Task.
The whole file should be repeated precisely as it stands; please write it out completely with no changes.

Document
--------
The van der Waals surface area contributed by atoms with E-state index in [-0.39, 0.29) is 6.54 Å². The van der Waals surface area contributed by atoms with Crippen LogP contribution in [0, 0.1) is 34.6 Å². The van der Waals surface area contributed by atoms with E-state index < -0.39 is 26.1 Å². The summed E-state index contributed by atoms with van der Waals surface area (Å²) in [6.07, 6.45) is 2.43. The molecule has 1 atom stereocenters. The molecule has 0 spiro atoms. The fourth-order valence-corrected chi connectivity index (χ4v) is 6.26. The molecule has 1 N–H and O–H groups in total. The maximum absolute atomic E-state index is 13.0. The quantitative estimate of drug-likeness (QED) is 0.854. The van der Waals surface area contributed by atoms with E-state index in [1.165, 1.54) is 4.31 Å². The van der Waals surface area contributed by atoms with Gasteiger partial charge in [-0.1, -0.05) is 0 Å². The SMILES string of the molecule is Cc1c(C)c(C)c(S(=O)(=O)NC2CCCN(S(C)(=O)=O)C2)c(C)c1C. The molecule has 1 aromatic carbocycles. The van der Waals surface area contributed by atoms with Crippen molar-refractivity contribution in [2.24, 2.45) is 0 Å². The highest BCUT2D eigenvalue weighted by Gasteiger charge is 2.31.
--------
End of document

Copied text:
The van der Waals surface area contributed by atoms with E-state index in [-0.39, 0.29) is 6.54 Å². The van der Waals surface area contributed by atoms with Crippen LogP contribution in [0, 0.1) is 34.6 Å². The van der Waals surface area contributed by atoms with E-state index < -0.39 is 26.1 Å². The summed E-state index contributed by atoms with van der Waals surface area (Å²) in [6.07, 6.45) is 2.43. The molecule has 1 atom stereocenters. The molecule has 0 spiro atoms. The fourth-order valence-corrected chi connectivity index (χ4v) is 6.26. The molecule has 1 N–H and O–H groups in total. The maximum absolute atomic E-state index is 13.0. The quantitative estimate of drug-likeness (QED) is 0.854. The van der Waals surface area contributed by atoms with E-state index in [1.165, 1.54) is 4.31 Å². The van der Waals surface area contributed by atoms with Gasteiger partial charge in [-0.1, -0.05) is 0 Å². The SMILES string of the molecule is Cc1c(C)c(C)c(S(=O)(=O)NC2CCCN(S(C)(=O)=O)C2)c(C)c1C. The molecule has 1 aromatic carbocycles. The van der Waals surface area contributed by atoms with Crippen molar-refractivity contribution in [2.24, 2.45) is 0 Å². The highest BCUT2D eigenvalue weighted by Gasteiger charge is 2.31.